If there was anything true about the Judaism of Jesus' time, it was that most of the religious folks were not really concerned with living righteously, but they sure did want others to think they were righteous. They paraded their external religion around and expected the accolades of the crowd. They always sought the chief seats and the high places. They blew a trumpet when they gave their alms, and when they did their fasting they made a big public show out of it. That's because legalism is always the companion of spiritual pride, and is the complete opposite of true spirituality which has the virtue of humility. Thus, when Jesus started the Sermon on the Mount, He attacked the religious of His day with a direct hit.

It is true that humility pleases God; our God has fellowship with the humble person, but humility is not vogue. It seems that our culture views humility as it does smoking, something that is hazardous to your health and should be restricted. We live in a world that is preoccupied with brains, bodies, and bucks, and the by-product of all that is a perpetual and persistent self-love fest.

The prophet Jeremiah, however, proclaimed in 9:23-24, "Thus saith the LORD, Let not the wise man glory in his wisdom, neither let the mighty man glory in his might, let not the rich man glory in his riches: But let him that glorieth glory in this, that he understandeth and knoweth me, that I am the LORD which exercise lovingkindness, judgment, and righteousness, in the earth: for in these things I delight, saith the LORD."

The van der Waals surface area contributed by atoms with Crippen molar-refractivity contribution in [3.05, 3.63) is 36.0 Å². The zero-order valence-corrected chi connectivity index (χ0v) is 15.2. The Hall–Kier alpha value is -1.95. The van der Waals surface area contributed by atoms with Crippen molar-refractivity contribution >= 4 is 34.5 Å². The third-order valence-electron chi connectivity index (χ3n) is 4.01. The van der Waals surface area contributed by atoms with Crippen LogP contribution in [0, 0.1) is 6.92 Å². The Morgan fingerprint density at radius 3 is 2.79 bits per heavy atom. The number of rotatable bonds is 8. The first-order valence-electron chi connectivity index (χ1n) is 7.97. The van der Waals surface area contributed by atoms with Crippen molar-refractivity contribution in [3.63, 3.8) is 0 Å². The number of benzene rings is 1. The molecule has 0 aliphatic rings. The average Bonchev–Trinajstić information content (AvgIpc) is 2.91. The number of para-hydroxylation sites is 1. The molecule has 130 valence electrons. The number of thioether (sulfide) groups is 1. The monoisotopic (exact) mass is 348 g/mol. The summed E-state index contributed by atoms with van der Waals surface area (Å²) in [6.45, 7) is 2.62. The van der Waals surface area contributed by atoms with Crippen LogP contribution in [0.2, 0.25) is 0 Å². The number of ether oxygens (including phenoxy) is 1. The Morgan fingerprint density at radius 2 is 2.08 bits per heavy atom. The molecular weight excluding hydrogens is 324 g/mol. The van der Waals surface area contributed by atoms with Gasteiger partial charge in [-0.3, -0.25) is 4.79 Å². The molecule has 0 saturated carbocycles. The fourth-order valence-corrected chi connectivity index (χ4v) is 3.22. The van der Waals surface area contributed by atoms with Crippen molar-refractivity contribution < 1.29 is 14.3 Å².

But in our day, slick advertising campaigns encourages you to spend your extra money, or even money that you don't have, on yourself because, "You're worth it." We drive around with bumper sticks boasting, not in the Lord, but on our elementary student who's made the honor roll. It seems that most people have as their personal credo that famous slogan which says, "No, I am not conceited! Although I have every right to be."

I have grown up in a generation that has taken "Ole Blue Eyes" at his word, and everyone sings to himself, and to any who will listen, "I did it my way!" But in a list of seven things which Almighty God hates, pride is listed first, (Proverbs 6:16-17, "These six things doth the Lord hate: yea, seven are an abomination unto Him: a proud look…" and Solomon also wrote, 16:5a, "Every one that is proud in heart is an abomination to the Lord…" And just too completely drive home the point, 21:4, "A high look, and a proud heart…is sin."

If I were to instill in my own three sons the good characteristics of work, courage, and perseverance, but not instill in them the grace of humility, then I'll end up raising a pack of Pharisees; virtuous in many ways, but too proud to see their need for God. That is reminiscent of King Uzziah, who the Chronicler says was "marvelously helped, till he was strong. But when he was strong, his heart was lifted up to his destruction," (2 Chronicles 26:16).